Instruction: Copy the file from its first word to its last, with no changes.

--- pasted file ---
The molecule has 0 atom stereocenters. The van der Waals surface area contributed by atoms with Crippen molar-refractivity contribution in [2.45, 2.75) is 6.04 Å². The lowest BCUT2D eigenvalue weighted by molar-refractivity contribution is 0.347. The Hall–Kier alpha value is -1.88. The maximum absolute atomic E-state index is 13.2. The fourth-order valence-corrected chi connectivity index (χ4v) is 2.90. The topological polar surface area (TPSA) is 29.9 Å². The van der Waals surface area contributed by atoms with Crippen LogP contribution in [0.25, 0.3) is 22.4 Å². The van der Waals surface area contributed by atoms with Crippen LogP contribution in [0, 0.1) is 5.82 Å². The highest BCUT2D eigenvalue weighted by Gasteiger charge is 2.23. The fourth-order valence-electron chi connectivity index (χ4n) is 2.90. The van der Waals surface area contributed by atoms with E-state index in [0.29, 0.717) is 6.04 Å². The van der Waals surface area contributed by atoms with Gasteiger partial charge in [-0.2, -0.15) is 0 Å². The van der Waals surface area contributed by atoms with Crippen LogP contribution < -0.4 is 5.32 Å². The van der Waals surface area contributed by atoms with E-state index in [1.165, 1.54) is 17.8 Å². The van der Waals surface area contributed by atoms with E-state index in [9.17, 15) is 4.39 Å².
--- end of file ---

The molecule has 0 atom stereocenters. The van der Waals surface area contributed by atoms with Crippen molar-refractivity contribution in [2.45, 2.75) is 6.04 Å². The lowest BCUT2D eigenvalue weighted by molar-refractivity contribution is 0.347. The Hall–Kier alpha value is -1.88. The maximum absolute atomic E-state index is 13.2. The fourth-order valence-corrected chi connectivity index (χ4v) is 2.90. The topological polar surface area (TPSA) is 29.9 Å². The van der Waals surface area contributed by atoms with Crippen LogP contribution in [0.25, 0.3) is 22.4 Å². The van der Waals surface area contributed by atoms with Crippen LogP contribution in [0, 0.1) is 5.82 Å². The highest BCUT2D eigenvalue weighted by Gasteiger charge is 2.23. The fourth-order valence-electron chi connectivity index (χ4n) is 2.90. The van der Waals surface area contributed by atoms with E-state index in [0.29, 0.717) is 6.04 Å². The van der Waals surface area contributed by atoms with Gasteiger partial charge in [-0.2, -0.15) is 0 Å². The van der Waals surface area contributed by atoms with Crippen LogP contribution < -0.4 is 5.32 Å². The van der Waals surface area contributed by atoms with E-state index in [1.165, 1.54) is 17.8 Å². The van der Waals surface area contributed by atoms with E-state index in [9.17, 15) is 4.39 Å².